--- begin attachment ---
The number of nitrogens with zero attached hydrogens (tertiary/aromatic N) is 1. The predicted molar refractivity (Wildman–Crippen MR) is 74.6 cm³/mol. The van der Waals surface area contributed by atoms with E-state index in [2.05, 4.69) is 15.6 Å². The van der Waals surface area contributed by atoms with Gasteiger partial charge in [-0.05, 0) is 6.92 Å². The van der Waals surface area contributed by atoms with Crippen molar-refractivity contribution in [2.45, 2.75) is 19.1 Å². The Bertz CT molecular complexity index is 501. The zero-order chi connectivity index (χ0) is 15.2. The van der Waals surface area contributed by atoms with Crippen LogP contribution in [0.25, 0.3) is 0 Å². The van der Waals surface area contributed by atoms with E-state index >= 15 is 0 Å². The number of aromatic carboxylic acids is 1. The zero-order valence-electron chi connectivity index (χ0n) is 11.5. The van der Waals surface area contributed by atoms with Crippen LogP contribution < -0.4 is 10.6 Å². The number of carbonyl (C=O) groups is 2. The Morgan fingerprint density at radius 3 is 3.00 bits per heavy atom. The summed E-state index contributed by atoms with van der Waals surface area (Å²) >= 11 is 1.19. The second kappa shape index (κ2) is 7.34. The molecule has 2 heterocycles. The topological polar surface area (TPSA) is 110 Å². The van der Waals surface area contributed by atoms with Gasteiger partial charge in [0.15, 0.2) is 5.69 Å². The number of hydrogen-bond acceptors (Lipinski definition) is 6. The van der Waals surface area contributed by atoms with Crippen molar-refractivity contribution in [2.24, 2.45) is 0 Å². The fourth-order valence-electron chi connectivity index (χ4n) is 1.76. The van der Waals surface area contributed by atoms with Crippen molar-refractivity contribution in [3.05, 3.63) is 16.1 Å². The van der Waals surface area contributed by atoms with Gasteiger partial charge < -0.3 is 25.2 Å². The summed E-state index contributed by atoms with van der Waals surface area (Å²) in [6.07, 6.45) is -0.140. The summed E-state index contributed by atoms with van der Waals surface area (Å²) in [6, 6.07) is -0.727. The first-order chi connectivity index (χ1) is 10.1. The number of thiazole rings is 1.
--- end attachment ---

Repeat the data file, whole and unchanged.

The number of nitrogens with zero attached hydrogens (tertiary/aromatic N) is 1. The predicted molar refractivity (Wildman–Crippen MR) is 74.6 cm³/mol. The van der Waals surface area contributed by atoms with E-state index in [2.05, 4.69) is 15.6 Å². The van der Waals surface area contributed by atoms with Gasteiger partial charge in [-0.05, 0) is 6.92 Å². The van der Waals surface area contributed by atoms with Crippen molar-refractivity contribution in [2.45, 2.75) is 19.1 Å². The Bertz CT molecular complexity index is 501. The zero-order chi connectivity index (χ0) is 15.2. The van der Waals surface area contributed by atoms with Crippen LogP contribution in [0.25, 0.3) is 0 Å². The van der Waals surface area contributed by atoms with E-state index >= 15 is 0 Å². The number of aromatic carboxylic acids is 1. The zero-order valence-electron chi connectivity index (χ0n) is 11.5. The van der Waals surface area contributed by atoms with Crippen LogP contribution < -0.4 is 10.6 Å². The number of carbonyl (C=O) groups is 2. The Morgan fingerprint density at radius 3 is 3.00 bits per heavy atom. The summed E-state index contributed by atoms with van der Waals surface area (Å²) >= 11 is 1.19. The second kappa shape index (κ2) is 7.34. The molecule has 2 heterocycles. The topological polar surface area (TPSA) is 110 Å². The van der Waals surface area contributed by atoms with Gasteiger partial charge in [0.15, 0.2) is 5.69 Å². The number of hydrogen-bond acceptors (Lipinski definition) is 6. The van der Waals surface area contributed by atoms with Crippen molar-refractivity contribution in [2.24, 2.45) is 0 Å². The fourth-order valence-electron chi connectivity index (χ4n) is 1.76. The van der Waals surface area contributed by atoms with Crippen molar-refractivity contribution in [3.05, 3.63) is 16.1 Å². The van der Waals surface area contributed by atoms with Gasteiger partial charge < -0.3 is 25.2 Å². The summed E-state index contributed by atoms with van der Waals surface area (Å²) in [6.07, 6.45) is -0.140. The summed E-state index contributed by atoms with van der Waals surface area (Å²) in [6, 6.07) is -0.727. The first-order chi connectivity index (χ1) is 10.1. The number of thiazole rings is 1.